Economic benefits of TALENT Commission revealed in independent report

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An independent report has revealed that national recommendations to strengthen the UK’s technical workforce in HE and research would have significant economic benefits and could contribute more than £100m in GDP terms.

The Economic Benefits of Implementing the TALENT Commission has been published by Frontier Economics a year after the Research England funded TALENT programme’s flagship TALENT Commission report.  

The TALENT Commission report highlights and addresses the challenges facing the technical profession and includes 16 recommendations to address these, ensuring the UK has future technical skills to meet demand from emerging sectors.

Frontier Economics’ independent report assesses the economic benefits of these national recommendations using early evidence on changes implemented to date through four case studies.

It explains how improvements to technical recruitment, development opportunities and pathways, decision making, Equality, Diversity and Inclusion and recognition impact on institutional output and outcomes, and in turn economic productivity.

Dr Ian Hancox, Director of Research Technology and Technical Strategy for University of Warwick and Co-Lead for TALENT said: “The sector’s response to the TALENT Commission recommendations has been incredibly positive in the last 12 months, but we know that making real change takes time. 

“This independent report highlights the benefits of enacting change within the sector for employers of technical staff, funders, policymakers and government departments.

“By providing additional evidence to the sector in the form of data and case studies, we hope to accelerate the enactment of the recommendations to benefit the working environment for technicians, improve research and teaching quality and meet the UK’s wider economic needs.”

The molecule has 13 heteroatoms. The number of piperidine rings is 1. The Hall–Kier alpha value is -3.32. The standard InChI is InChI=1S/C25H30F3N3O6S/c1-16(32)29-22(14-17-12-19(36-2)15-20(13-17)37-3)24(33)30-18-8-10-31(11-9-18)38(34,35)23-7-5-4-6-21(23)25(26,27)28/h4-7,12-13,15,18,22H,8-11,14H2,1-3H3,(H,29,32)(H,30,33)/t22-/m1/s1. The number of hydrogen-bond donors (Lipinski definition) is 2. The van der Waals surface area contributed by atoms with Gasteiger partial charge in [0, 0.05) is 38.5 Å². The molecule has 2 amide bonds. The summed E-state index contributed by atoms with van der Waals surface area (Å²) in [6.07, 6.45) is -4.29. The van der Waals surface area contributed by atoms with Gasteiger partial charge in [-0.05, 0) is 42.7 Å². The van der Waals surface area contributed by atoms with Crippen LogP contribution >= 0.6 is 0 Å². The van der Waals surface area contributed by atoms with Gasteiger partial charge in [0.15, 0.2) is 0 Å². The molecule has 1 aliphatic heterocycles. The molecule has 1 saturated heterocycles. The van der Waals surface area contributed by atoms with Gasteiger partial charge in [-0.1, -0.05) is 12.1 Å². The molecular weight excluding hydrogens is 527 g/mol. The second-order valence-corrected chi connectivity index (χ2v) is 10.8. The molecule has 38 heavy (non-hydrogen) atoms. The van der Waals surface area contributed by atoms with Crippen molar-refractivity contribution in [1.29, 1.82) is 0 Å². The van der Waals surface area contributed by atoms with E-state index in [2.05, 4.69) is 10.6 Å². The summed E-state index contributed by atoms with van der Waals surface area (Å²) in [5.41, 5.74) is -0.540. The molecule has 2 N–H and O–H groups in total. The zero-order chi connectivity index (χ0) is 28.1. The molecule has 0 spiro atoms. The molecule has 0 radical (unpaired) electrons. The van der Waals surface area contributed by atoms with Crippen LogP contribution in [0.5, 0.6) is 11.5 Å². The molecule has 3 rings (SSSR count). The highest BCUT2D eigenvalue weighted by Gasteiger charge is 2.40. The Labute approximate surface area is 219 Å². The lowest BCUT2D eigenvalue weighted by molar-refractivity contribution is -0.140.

For example, in recruitment technicians make up a disproportionate number of vacancies in higher education, with 13% of vacancies compared to only 6% of the total workforce.

Based on the average cost of filling a vacancy, fulfilling these posts alone could reach £1m, highlighting how modest improvements in staff recruitment and retention can lead to significant cost savings for the sector.

In addition, a case study shows how appropriately costing a technician’s time on research grant applications can increase research income by hundreds of thousands of pounds for a single institution. When invested in upskilling and retaining technicians, it can reduce waiting times for researchers and improve research output and quality.

All eight university partners within Midlands Innovation committed to implementing all employer recommendations outlined in the TALENT Commisson in May 2023, to improve working culture and environment for technical staff. (Read the joint statement)

Dr Hancox added: “Thank you to our case study participants from University of Loughborough, University of Liverpool, University of Nottingham and the TALENT Herschel Programme for Women in Technical Leadership. 

“We hope these case studies inspire others to make changes in their institutions, using the 16 recommendations outlined in the TALENT Commission report.”

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